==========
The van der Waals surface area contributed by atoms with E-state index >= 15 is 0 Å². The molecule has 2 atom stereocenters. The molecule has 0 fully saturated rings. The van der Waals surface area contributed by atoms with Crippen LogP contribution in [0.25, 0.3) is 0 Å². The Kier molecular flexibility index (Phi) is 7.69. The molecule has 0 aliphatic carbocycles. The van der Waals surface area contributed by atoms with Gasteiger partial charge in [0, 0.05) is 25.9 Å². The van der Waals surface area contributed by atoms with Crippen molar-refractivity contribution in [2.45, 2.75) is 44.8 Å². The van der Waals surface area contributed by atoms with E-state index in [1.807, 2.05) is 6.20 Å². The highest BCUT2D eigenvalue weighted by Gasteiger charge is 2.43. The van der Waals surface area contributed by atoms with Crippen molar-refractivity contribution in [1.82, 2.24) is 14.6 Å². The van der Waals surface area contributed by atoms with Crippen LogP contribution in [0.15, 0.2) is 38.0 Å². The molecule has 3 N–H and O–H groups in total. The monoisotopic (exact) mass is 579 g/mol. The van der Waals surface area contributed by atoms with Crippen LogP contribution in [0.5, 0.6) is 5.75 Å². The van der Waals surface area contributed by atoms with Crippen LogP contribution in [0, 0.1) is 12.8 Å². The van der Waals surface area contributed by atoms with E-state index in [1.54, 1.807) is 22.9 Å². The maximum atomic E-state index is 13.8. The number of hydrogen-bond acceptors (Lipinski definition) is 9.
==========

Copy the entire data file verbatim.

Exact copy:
The van der Waals surface area contributed by atoms with E-state index >= 15 is 0 Å². The molecule has 2 atom stereocenters. The molecule has 0 fully saturated rings. The van der Waals surface area contributed by atoms with Crippen LogP contribution in [0.25, 0.3) is 0 Å². The Kier molecular flexibility index (Phi) is 7.69. The molecule has 0 aliphatic carbocycles. The van der Waals surface area contributed by atoms with Gasteiger partial charge in [0, 0.05) is 25.9 Å². The van der Waals surface area contributed by atoms with Crippen molar-refractivity contribution in [2.45, 2.75) is 44.8 Å². The van der Waals surface area contributed by atoms with E-state index in [1.807, 2.05) is 6.20 Å². The highest BCUT2D eigenvalue weighted by Gasteiger charge is 2.43. The van der Waals surface area contributed by atoms with Crippen molar-refractivity contribution in [1.82, 2.24) is 14.6 Å². The van der Waals surface area contributed by atoms with Crippen LogP contribution in [0.15, 0.2) is 38.0 Å². The molecule has 3 N–H and O–H groups in total. The monoisotopic (exact) mass is 579 g/mol. The van der Waals surface area contributed by atoms with Crippen LogP contribution in [0.5, 0.6) is 5.75 Å². The van der Waals surface area contributed by atoms with Crippen LogP contribution in [0, 0.1) is 12.8 Å². The van der Waals surface area contributed by atoms with E-state index in [1.54, 1.807) is 22.9 Å². The maximum atomic E-state index is 13.8. The number of hydrogen-bond acceptors (Lipinski definition) is 9.